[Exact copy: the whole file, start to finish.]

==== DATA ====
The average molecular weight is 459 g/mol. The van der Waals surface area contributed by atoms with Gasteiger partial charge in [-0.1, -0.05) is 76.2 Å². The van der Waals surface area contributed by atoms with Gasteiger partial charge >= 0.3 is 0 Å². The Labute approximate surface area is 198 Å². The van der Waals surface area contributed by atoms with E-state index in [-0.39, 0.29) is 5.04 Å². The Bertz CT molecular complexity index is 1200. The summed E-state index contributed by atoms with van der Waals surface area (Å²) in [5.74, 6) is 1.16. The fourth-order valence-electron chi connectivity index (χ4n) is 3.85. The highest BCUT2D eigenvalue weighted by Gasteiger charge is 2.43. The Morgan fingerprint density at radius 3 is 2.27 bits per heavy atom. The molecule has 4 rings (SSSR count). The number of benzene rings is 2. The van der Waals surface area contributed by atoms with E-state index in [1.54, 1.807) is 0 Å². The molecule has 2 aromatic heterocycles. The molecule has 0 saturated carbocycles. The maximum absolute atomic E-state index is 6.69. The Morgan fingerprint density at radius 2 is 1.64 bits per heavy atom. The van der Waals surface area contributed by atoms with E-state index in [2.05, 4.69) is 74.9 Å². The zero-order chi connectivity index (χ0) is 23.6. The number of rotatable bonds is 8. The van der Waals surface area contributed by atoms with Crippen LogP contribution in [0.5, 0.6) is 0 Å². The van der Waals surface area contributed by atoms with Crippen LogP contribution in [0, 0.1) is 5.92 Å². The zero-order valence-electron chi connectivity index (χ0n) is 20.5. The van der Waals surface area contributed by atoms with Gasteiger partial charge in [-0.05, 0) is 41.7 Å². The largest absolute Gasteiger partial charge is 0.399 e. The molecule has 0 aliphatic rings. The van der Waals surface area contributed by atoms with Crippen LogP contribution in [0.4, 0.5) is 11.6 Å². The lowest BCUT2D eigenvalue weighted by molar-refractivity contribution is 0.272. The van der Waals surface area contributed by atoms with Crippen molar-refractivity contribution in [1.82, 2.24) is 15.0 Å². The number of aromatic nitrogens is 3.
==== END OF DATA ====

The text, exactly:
The average molecular weight is 459 g/mol. The van der Waals surface area contributed by atoms with Gasteiger partial charge in [-0.1, -0.05) is 76.2 Å². The van der Waals surface area contributed by atoms with Gasteiger partial charge >= 0.3 is 0 Å². The Labute approximate surface area is 198 Å². The van der Waals surface area contributed by atoms with E-state index in [-0.39, 0.29) is 5.04 Å². The Bertz CT molecular complexity index is 1200. The summed E-state index contributed by atoms with van der Waals surface area (Å²) in [5.74, 6) is 1.16. The fourth-order valence-electron chi connectivity index (χ4n) is 3.85. The highest BCUT2D eigenvalue weighted by Gasteiger charge is 2.43. The Morgan fingerprint density at radius 3 is 2.27 bits per heavy atom. The molecule has 4 rings (SSSR count). The number of benzene rings is 2. The van der Waals surface area contributed by atoms with E-state index in [1.54, 1.807) is 0 Å². The molecule has 2 aromatic heterocycles. The molecule has 0 saturated carbocycles. The maximum absolute atomic E-state index is 6.69. The Morgan fingerprint density at radius 2 is 1.64 bits per heavy atom. The van der Waals surface area contributed by atoms with E-state index in [2.05, 4.69) is 74.9 Å². The zero-order chi connectivity index (χ0) is 23.6. The number of rotatable bonds is 8. The van der Waals surface area contributed by atoms with Crippen LogP contribution in [0.5, 0.6) is 0 Å². The van der Waals surface area contributed by atoms with Crippen LogP contribution in [0, 0.1) is 5.92 Å². The zero-order valence-electron chi connectivity index (χ0n) is 20.5. The van der Waals surface area contributed by atoms with Gasteiger partial charge in [-0.05, 0) is 41.7 Å². The largest absolute Gasteiger partial charge is 0.399 e. The molecule has 0 aliphatic rings. The van der Waals surface area contributed by atoms with Crippen LogP contribution in [0.4, 0.5) is 11.6 Å². The lowest BCUT2D eigenvalue weighted by molar-refractivity contribution is 0.272. The van der Waals surface area contributed by atoms with Crippen molar-refractivity contribution in [1.82, 2.24) is 15.0 Å². The number of aromatic nitrogens is 3.